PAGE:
I had a bobcat walk right under my deer stand one afternoon. It had no idea I was so close.

I have lost count of the number of coyotes I have seen in the wild and even right here in the suburbs of Meriden. Coyotes and the suburbs are not a good mix. It is only a matter of time before a small family pet might fall prey to a hungry coyote. And while it is not a common occurrence, there is no guarantee that they will not go after a human.

And now we have moose appearing in certain areas of Connecticut and the back bear sightings appear to be everywhere. The days of trapping unwanted black bears and relocating them to more wilderness areas is now long gone because there are just too many bears. And, YES, they are currently protected, but it won’t be long before something has to be done to lower their numbers.

I said it before and I will say it again: I do not envy the DEEP when it comes time to make a decision on how to lower the black bear numbers. Not that my opinion maters, but I still think deer hunters should be allowed to purchase a special “bear tag” so that if they see a bear in an area that allows hunting, they can harvest it. This would help bring down the bear numbers in Connecticut.

For me, one of the most amazing wild critters in Connecticut and one you hear very little about is the beaver. I had my first ever encounter with a beaver many years ago while deer hunting in Maine. It was still very dark as I cautiously made my way across a beaver dam to an area I wanted to hunt. Suddenly, I was jolted by a resounding “SPALOOSH” in the water by the dam. It sounded like someone had just launched a giant boulder into the water, but it was the warming sound a beaver makes with its flat tail.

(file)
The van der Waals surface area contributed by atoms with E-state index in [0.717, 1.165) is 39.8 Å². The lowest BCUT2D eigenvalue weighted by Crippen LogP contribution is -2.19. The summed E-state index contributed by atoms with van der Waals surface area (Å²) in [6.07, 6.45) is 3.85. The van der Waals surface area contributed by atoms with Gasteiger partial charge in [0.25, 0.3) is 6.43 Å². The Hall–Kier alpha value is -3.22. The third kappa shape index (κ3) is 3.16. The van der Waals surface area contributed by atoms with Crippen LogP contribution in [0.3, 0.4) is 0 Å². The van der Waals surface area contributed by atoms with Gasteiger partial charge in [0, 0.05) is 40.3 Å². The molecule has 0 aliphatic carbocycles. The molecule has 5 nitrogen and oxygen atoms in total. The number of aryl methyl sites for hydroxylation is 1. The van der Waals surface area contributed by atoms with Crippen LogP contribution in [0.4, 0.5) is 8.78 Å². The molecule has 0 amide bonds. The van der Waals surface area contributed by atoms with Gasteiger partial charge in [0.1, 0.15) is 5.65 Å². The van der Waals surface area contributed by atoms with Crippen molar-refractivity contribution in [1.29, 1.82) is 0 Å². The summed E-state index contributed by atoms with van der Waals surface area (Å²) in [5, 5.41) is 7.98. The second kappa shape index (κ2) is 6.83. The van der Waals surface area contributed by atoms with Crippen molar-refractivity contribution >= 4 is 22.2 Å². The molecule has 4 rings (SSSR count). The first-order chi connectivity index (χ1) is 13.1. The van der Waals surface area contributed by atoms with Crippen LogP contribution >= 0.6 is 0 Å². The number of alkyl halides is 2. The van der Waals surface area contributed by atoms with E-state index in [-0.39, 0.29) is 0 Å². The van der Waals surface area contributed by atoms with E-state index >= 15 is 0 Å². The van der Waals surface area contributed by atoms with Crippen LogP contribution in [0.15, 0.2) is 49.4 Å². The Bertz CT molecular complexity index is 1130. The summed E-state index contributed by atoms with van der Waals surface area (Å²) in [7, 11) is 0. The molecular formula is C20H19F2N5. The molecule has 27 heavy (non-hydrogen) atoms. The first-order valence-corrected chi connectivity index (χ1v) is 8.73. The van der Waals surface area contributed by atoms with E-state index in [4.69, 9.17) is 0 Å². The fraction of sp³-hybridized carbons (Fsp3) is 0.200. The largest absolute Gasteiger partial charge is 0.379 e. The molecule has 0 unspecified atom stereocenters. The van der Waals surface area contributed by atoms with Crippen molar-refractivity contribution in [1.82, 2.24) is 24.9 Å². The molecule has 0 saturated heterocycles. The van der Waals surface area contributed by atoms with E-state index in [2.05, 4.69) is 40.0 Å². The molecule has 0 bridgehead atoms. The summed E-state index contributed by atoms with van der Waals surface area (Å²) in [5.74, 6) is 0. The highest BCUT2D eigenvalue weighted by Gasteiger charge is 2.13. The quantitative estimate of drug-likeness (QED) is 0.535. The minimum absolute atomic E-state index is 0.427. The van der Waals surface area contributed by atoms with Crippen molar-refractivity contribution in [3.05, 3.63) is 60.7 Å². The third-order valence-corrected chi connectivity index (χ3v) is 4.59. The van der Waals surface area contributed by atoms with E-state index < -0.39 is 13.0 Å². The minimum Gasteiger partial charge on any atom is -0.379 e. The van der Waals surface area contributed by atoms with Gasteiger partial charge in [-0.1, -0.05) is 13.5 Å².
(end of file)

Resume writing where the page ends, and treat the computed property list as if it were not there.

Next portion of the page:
Believe me when I tell you that it is a sound you will not soon forget.

Historically, in the late 1800s there were no beaver in Connecticut. In 1914, a pair of beaver were released in Union, CT. There were also releases in the late 1920s and early 30s.

By the late 50s, there were enough beaver colonies established that they began to cause trouble with some landowners. Because their dam building on small streams often resulted in some flooding of private lands, the owners of the flooded lands wanted them removed. In the wild, beaver dams benefited many wildlife creatures, but when they began to encroach on human habitat the problems began. I have even seen areas where their dams have flooded roads.

In 1961, the Board of Fisheries and Game (as it was called back then) opened the first regulated trapping season in response to the growing number of complaints and Connecticut’s beaver population became a renewable natural resource. Today, beaver numbers are in the thousands. There are places they are not welcome, but they do have their spot in nature and because of man’s encroaching on their wilderness with housing projects, industrial complexes and corporate buildings, many times they have to be removed by licensed trappers.

Since we humans have taken so much habitat away from many of our wild critters, it is also up to us to ensure that the remaining numbers stay in balance with the existing habitat. This means managing them through hunting and trapping. The only other alternative would be to let them overpopulate and then die of disease and starvation.

As for the animal rightists with their mega-money bank accounts, I will believe they really care about sustaining wild creatures when they turn their homes and land back to the wildlife.

I vote for DEEP managed hunting and trapping as the best way to manage our wildlife, and here in Connecticut we have one of the best wildlife divisions going.

See ya’ and God Bless America and watch over our troops wherever they may be.